In North America, the Sentra currently serves as Nissan's compact car, despite being rated as a mid-size car by the EPA due to its interior volume since the 2007 model year. While previous Sentras were subcompacts, the Sentra has grown over the years, with the Nissan Versa having replaced the Sentra in the entry-level area.
Nissan Leaf (2010-present)
2010 Nissan Leaf
2018 Nissan Leaf
2019 Nissan Leaf
The Nissan Leaf is a compact five-door hatchback electric car introduced in Japan and the United States in December 2010, followed by various European countries and Canada in 2011. The U.S. Environmental Protection Agency (EPA) official range for the 2018 model year Leaf is 151 miles on a full battery charge. The battery can be charged from empty to 80% capacity in about 30 minutes using DC fast charging.
As an all-electric car, the Nissan Leaf produces no tailpipe pollution or greenhouse gas emissions, and contributes to reduced dependence on petroleum. Like other electric vehicles, the Leaf is also generally cheaper to fuel than traditional gasoline and hybrid cars. Among other awards and recognition, the Nissan Leaf has won the 2010 Green Car Vision Award, the 2011 European Car of the Year, the 2011 World Car of the Year, and the 2011–2012 Car of the Year Japan.
Nissan Sports Cars
Datson Sports (1959-1970)
1965 Datsun 1500 Roadster
1970 Datsun Sports 1600 Roadster
The Datsun Sports (called Datsun Fairlady in the Japanese and Australian markets), was a series of roadsters produced by Nissan in the 1960s. The series was a predecessor to the Z-car in the Fairlady line, and offered a competitor to the European MG, Triumph, Fiat and Alfa Romeo sports cars. The line began with the 1959 S211 and continued through 1970 with the SP311 and SR311 lines.
Datson 1000, 1300, 1500, 1600 and 2000.
Z Cars (1969-present)
The Nissan Z- sports car has been manufactured by Nissan Motors Ltd, in six generations, since 1969.
The original Z was sold from October 1969 in Japan, as the Nissan Fairlady Z, at Nissan Exhibition dealerships that previously sold the Nissan Bluebird. It was exported as the Datsun 240Z. Since 2009, Nissan has manufactured the newest Z, the Nissan 370Z.
First generation: Datsun 240Z -1969-1974 (S30)
1970 datsun 240Z
1971 datsun 240Z
The 240Z was released in America on October 22, 1969. Combining good looks, and powerful performance, it sold over 45,000 units through the '71 model year and over 50,000 and 40,000 in 1972 and 1973, respectively.
Datsun 260Z (1974-1978)
1975 Datsun 260z 2+2
1978 Datsun 260Z
The 260Z was released in 1974; it featured an increased engine displacement of 2.6 L and an available 2+2 model with a slightly longer wheelbase. Despite the engine size increase, power decreased to 139 hp (SAE net horsepower) in most areas of the US due to new camshafts, carburetors, and lower compression that were introduced to comply with new emissions regulations. In other export regions, the power was increased to 154 hp.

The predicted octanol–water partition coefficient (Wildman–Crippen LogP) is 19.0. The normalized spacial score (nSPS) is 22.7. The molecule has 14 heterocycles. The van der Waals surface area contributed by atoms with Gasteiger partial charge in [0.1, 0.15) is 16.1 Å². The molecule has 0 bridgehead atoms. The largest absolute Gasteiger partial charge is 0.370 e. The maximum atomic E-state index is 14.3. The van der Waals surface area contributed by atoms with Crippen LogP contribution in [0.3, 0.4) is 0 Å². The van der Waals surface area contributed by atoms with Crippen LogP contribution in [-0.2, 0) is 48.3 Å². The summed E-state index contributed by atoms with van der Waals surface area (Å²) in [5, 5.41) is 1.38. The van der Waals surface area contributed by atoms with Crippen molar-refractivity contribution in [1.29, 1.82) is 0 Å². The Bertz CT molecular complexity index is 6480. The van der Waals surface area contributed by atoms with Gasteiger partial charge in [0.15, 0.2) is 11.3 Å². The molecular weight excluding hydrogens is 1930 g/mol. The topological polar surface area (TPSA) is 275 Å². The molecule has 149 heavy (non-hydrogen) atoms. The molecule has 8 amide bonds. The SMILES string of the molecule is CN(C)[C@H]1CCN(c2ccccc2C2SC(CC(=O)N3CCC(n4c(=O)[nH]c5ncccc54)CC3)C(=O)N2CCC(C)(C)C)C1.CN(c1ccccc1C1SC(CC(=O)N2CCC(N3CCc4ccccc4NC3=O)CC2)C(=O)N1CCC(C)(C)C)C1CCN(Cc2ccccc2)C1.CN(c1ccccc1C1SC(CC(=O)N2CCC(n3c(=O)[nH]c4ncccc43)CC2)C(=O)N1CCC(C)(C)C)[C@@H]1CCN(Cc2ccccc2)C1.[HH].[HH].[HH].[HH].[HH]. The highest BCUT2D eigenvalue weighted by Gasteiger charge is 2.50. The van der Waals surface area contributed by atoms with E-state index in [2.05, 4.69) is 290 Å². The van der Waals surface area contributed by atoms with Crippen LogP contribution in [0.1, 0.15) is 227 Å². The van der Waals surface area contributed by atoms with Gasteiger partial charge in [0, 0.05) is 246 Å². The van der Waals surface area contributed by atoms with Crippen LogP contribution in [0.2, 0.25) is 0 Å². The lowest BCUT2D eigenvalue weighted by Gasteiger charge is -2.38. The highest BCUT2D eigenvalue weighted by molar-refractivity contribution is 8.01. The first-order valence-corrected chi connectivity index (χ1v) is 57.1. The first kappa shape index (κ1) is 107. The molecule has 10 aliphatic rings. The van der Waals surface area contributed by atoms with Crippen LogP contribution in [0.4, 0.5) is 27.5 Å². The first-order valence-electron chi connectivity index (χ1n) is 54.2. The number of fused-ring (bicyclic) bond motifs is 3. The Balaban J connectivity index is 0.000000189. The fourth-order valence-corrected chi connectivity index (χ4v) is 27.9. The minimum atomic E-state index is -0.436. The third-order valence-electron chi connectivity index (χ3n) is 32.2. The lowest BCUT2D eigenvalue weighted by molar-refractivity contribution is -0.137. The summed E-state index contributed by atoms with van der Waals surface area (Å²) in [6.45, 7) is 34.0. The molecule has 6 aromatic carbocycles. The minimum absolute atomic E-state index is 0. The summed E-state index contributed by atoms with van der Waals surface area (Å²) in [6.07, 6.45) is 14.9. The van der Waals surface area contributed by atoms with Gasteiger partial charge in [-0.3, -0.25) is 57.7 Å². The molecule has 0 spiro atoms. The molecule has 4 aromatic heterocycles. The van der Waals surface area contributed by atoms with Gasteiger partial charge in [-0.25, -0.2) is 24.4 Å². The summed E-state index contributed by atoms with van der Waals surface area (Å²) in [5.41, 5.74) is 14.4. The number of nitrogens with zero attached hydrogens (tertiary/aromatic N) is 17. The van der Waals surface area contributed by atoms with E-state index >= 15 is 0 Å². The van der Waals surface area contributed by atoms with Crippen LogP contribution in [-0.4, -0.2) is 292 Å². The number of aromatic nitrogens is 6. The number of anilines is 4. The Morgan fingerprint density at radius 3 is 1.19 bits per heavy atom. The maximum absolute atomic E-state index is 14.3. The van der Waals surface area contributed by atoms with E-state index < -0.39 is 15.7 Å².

Second generation: Datsun 280Z (1978-1983) S130
1979 Datsun 280z 2+2
1983 Datsun 280ZX
The Datsun 280Z was released in 1975 in North America (not to be confused with the 280ZX, which is a second-generation Z-car) and featured another engine displacement enlargement to 2.8 L. A major change was the introduction of Bosch fuel injection, replacing the previous SU carburetors. This resulted in a power increase to 170 hp (SAE gross horsepower), offsetting increased weight from added luxury features and an enlarged bumper that met US Federal regulations. Export markets outside North America continued to receive the Datsun 260Z until the introduction of the Datsun 280ZX at the end of 1978.
Third generation: Datson/Nissan 300ZX (1984-1988) Z31
1984 Datsun 300ZX
1988 Nissan 300ZX
All US-market 1984 model Nissan vehicles carried both Datsun and Nissan nameplates. Along with the arrival of their new flagship sports coupe, Nissan launched an aggressive marketing campaign to promote the brand name change from Datsun to Nissan. The 1984 Models can technically be considered the only year of the "Datsun
300ZX". For the 1985 model year, Nissan dropped the Datsun name brand for good, but the car dealers were still known as Datsun dealers
Fourth generation: Nissan 300ZX (1989-2000) Z32
1989 Datsun 300ZX
1998 Nissan 300ZX
Sold in Japan from 1983 to 2001 and in the United States from 1984 through 1996, the 300ZX name followed the numerical convention initiated with the original Z car, the Nissan S30, which was marketed in the U.S. as the 240Z. The addition of the "X" to the car's name was a carryover from its predecessor, the 280ZX, and signified the presence, either standard or optional, of rear seats.
Fifth generation: Nissan 350Z (2003-2009) Z33
2003 Nissan 350Z
2009 Nissan 350Z Roadster